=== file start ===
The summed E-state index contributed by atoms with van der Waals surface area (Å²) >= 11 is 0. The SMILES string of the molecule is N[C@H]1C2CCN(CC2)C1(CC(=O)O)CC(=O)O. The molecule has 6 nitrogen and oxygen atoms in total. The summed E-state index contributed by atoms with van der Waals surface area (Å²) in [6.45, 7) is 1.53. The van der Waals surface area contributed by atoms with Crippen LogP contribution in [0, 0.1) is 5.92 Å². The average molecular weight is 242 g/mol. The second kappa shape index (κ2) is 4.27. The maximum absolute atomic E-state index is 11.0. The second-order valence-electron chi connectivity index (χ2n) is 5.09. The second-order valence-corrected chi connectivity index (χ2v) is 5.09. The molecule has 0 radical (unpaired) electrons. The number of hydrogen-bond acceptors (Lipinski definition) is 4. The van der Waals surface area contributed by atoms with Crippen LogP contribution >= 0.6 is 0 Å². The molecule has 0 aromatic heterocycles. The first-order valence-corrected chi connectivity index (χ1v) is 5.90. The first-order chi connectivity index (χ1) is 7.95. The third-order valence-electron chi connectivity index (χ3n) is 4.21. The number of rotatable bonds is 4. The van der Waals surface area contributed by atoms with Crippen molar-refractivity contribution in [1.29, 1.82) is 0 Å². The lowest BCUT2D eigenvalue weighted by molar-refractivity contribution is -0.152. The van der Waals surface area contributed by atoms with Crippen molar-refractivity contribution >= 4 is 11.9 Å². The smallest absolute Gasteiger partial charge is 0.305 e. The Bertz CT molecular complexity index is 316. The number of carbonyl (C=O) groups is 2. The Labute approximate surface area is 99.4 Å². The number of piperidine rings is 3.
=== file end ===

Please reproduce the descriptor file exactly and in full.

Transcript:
The summed E-state index contributed by atoms with van der Waals surface area (Å²) >= 11 is 0. The SMILES string of the molecule is N[C@H]1C2CCN(CC2)C1(CC(=O)O)CC(=O)O. The molecule has 6 nitrogen and oxygen atoms in total. The summed E-state index contributed by atoms with van der Waals surface area (Å²) in [6.45, 7) is 1.53. The van der Waals surface area contributed by atoms with Crippen LogP contribution in [0, 0.1) is 5.92 Å². The average molecular weight is 242 g/mol. The second kappa shape index (κ2) is 4.27. The maximum absolute atomic E-state index is 11.0. The second-order valence-electron chi connectivity index (χ2n) is 5.09. The second-order valence-corrected chi connectivity index (χ2v) is 5.09. The molecule has 0 radical (unpaired) electrons. The number of hydrogen-bond acceptors (Lipinski definition) is 4. The van der Waals surface area contributed by atoms with Crippen LogP contribution >= 0.6 is 0 Å². The molecule has 0 aromatic heterocycles. The first-order valence-corrected chi connectivity index (χ1v) is 5.90. The first-order chi connectivity index (χ1) is 7.95. The third-order valence-electron chi connectivity index (χ3n) is 4.21. The number of rotatable bonds is 4. The van der Waals surface area contributed by atoms with Crippen molar-refractivity contribution in [1.29, 1.82) is 0 Å². The lowest BCUT2D eigenvalue weighted by molar-refractivity contribution is -0.152. The van der Waals surface area contributed by atoms with Crippen molar-refractivity contribution >= 4 is 11.9 Å². The smallest absolute Gasteiger partial charge is 0.305 e. The Bertz CT molecular complexity index is 316. The number of carbonyl (C=O) groups is 2. The Labute approximate surface area is 99.4 Å². The number of piperidine rings is 3.